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Speedo USA, 3 other sponsors drop Lochte after Rio incident

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Less than 24 hours after the close of the Rio Olympics, Ryan Lochte took a major financial hit Monday for a drunken incident he initially tried to pass off as an armed robbery.

In quick succession, four sponsors announced they were dumping the swimmer, who has since apologized and conceded that he embellished what happened during a now-infamous stop at a Rio gas station.

Swimsuit company Speedo USA, clothing giant Ralph Lauren and skin-care firm Syneron-Candela issued statements less than three hours apart, all with the same message: Lochte is out. Before the day was done, Japanese mattress maker airweave followed suit, essentially wiping out Lochte’s income away from the pool.

In addition, Speedo USA said $50,000 that would’ve gone to the 12-time Olympic medalist was being donated to Save The Children to benefit needy youngsters in Brazil.

“While we have enjoyed a winning relationship with Ryan for over a decade and he has been an important member of the Speedo team, we cannot condone behavior that is counter to the values this brand has long stood for,” the prominent swimsuit company said. “We appreciate his many achievements and hope he moves forward and learns from this experience.”

Ralph Lauren, which provided the Polo-branded attire worn by the U.S. team at the opening and closing ceremonies, said it would not be renewing the contract that provided Lochte with financial support leading up to Rio. The statement from airweave said it had a similar arrangement with the swimmer. Both stressed they would continue their support of the U.S. Olympic and Paralympic teams.

Syneron-Candela offers a line of skin-treatment products that deal with issues such as wrinkle reduction.

“We hold our employees to high standards, and we expect the same of our business partners,” the company said.

Lochte issued a statement through his public relations firm thanking Speedo USA for its long support. He did not immediately address the other companies dropping their endorsements.

“I respect Speedo’s decision and am grateful for the opportunities that our partnership has afforded me over the years,” Lochte said.

Initially, Lochte said he and three teammates — Jack Conger, Gunnar Bentz and Jimmy Feigen — were robbed after their taxi was pulled over by armed men posing as police just hours after the swimming competition ended in Rio de Janeiro.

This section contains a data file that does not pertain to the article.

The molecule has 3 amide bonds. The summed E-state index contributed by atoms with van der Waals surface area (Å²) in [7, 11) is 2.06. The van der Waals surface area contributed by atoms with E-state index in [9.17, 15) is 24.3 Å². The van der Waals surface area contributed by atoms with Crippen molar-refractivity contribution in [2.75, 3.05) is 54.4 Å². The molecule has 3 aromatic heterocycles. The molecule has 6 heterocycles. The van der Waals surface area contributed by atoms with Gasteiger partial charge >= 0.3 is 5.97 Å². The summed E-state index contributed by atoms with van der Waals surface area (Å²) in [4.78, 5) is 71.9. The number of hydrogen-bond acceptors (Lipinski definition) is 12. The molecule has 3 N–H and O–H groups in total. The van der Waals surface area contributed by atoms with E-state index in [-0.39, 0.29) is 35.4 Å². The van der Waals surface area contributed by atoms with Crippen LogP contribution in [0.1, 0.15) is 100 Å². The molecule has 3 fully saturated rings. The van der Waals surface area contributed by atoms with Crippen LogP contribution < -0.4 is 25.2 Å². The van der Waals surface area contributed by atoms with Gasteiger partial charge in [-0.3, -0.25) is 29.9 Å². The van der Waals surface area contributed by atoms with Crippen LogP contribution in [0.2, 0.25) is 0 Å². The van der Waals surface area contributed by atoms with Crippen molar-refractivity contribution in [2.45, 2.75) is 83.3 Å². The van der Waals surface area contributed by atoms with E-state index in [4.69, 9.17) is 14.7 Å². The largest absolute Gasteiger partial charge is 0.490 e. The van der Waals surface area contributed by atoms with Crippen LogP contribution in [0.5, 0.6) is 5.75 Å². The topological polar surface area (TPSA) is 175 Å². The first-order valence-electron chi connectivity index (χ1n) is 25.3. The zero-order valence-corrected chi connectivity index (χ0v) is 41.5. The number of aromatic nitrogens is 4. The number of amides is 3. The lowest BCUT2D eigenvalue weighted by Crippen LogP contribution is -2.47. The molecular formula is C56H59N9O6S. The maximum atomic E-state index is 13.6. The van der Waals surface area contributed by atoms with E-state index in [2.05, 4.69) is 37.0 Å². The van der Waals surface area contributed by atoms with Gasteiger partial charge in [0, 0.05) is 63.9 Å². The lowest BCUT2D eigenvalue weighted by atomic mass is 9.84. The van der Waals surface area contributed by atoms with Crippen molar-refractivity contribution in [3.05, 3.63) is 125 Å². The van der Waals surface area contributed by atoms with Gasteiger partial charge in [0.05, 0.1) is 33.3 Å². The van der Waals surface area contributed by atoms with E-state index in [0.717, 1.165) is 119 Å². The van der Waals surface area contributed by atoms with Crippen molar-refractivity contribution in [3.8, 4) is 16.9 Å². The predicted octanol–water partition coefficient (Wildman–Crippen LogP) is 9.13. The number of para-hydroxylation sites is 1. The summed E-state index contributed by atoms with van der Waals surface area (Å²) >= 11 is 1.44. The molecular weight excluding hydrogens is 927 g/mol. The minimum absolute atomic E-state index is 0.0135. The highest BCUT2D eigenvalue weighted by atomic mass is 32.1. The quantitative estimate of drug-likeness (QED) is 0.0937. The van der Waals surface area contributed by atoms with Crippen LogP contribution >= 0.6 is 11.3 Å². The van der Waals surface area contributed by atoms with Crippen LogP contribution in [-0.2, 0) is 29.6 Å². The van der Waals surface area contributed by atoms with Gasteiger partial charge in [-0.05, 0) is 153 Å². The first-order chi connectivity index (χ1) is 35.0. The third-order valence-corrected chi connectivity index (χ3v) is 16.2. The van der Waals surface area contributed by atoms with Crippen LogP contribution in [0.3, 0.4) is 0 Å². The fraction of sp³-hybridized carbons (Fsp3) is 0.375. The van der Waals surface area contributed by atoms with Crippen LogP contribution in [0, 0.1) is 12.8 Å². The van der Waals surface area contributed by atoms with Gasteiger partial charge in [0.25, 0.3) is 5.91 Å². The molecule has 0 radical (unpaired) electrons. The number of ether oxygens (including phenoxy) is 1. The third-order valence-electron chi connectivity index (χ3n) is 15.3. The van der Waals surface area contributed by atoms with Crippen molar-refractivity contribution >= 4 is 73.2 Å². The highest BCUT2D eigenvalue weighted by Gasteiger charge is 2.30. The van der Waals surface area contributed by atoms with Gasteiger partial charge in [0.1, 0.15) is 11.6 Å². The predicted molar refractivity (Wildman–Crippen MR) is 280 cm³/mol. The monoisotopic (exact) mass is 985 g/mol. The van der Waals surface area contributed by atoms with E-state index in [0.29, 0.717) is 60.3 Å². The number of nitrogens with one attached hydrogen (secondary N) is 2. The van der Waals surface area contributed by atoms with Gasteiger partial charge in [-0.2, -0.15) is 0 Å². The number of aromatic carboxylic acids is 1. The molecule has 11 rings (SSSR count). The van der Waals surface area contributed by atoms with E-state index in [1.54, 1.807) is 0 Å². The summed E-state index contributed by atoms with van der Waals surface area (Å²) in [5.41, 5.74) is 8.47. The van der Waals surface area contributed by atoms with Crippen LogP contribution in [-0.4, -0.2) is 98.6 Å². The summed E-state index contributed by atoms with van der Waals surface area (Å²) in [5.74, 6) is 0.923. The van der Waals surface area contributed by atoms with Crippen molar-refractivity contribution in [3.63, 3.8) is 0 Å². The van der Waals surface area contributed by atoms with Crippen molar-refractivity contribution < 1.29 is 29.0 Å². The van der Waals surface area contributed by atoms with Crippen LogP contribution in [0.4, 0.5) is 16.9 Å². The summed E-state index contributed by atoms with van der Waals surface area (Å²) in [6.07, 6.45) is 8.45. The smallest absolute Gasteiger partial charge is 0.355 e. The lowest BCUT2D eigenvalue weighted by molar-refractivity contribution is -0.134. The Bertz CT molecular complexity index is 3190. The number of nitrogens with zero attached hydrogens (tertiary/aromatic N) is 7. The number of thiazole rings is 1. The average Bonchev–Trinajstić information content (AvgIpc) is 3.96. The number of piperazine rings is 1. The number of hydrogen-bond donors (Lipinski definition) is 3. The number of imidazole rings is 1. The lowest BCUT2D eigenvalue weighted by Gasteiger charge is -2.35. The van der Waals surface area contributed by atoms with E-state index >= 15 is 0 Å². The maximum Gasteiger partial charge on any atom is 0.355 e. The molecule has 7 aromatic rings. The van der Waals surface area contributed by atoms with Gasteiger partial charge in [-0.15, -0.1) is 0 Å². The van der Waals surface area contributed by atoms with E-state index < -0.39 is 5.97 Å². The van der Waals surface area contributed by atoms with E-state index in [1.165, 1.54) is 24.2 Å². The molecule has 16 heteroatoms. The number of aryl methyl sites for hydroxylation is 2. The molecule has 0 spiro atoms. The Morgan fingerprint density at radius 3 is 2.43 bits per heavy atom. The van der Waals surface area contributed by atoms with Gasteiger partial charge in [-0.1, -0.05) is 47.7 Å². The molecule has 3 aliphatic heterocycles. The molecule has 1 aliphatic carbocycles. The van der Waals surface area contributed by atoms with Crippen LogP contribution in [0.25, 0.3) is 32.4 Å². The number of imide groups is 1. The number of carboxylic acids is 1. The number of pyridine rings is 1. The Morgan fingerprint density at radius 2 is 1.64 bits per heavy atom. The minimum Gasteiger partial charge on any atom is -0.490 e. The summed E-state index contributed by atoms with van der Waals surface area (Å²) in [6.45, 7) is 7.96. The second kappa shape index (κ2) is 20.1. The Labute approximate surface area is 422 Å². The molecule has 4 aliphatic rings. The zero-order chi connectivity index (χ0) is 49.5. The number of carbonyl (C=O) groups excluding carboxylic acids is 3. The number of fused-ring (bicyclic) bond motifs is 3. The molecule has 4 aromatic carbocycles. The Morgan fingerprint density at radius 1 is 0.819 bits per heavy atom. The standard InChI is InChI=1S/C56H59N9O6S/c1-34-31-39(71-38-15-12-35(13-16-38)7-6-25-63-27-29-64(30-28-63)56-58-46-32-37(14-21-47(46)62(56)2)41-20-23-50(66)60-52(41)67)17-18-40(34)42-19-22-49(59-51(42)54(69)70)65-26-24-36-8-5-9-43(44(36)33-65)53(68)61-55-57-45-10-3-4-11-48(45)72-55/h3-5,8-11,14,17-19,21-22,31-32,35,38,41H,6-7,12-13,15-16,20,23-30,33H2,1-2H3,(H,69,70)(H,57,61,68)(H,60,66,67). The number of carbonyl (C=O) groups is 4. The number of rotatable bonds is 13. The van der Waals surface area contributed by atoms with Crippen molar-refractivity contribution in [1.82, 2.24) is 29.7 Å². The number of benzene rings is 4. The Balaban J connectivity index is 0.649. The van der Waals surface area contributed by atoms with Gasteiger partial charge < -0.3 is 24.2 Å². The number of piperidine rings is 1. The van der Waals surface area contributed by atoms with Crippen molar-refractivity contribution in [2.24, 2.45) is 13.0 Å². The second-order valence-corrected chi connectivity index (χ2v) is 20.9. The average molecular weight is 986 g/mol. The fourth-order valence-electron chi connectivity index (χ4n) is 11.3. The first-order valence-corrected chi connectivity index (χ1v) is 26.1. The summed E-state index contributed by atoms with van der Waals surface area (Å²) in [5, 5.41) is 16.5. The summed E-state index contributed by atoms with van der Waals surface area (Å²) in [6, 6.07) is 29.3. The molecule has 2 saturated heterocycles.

That version quickly unraveled when police said the swimmers, who had attended a late-night party, never reported the incident to authorities and there was scant evidence of a robbery. Video surveillance emerged showing the athletes getting into a confrontation with armed security guards over alleged vandalism at the gas station when their taxi pulled over to let them use the restroom.

While there have been conflicting versions over whether the guards pulled their weapons on the swimmers, Lochte has since acknowledged he was highly intoxicated and that his behavior led to the confrontation, which resulted in the swimmers paying some $50 in U.S. and Brazilian currency before they were allowed to leave. The incident caused a furor in Rio, where street crime was a major issue heading into the games.

Paul Swangard, managing director of the Warsaw Sports Marketing Center at the University of Oregon, said he wasn’t surprised by the decision since most of Lochte’s marketing value was tied to campaigns prior to the Olympics.

“I would think it was an easy decision to cut ties now,” Swangard said. “For someone like Lochte, he’s really destroyed almost all of his short-term marketability. Brands can easily seek out other athletes for the next Olympic cycle.”

The financial costs of losing Speedo and Ralph Lauren are likely to be only the first sanctions that await Lochte, whose antics tarnished a powerful showing by the American team and dominating news away from the stadiums and arenas in the final days of the Rio Games.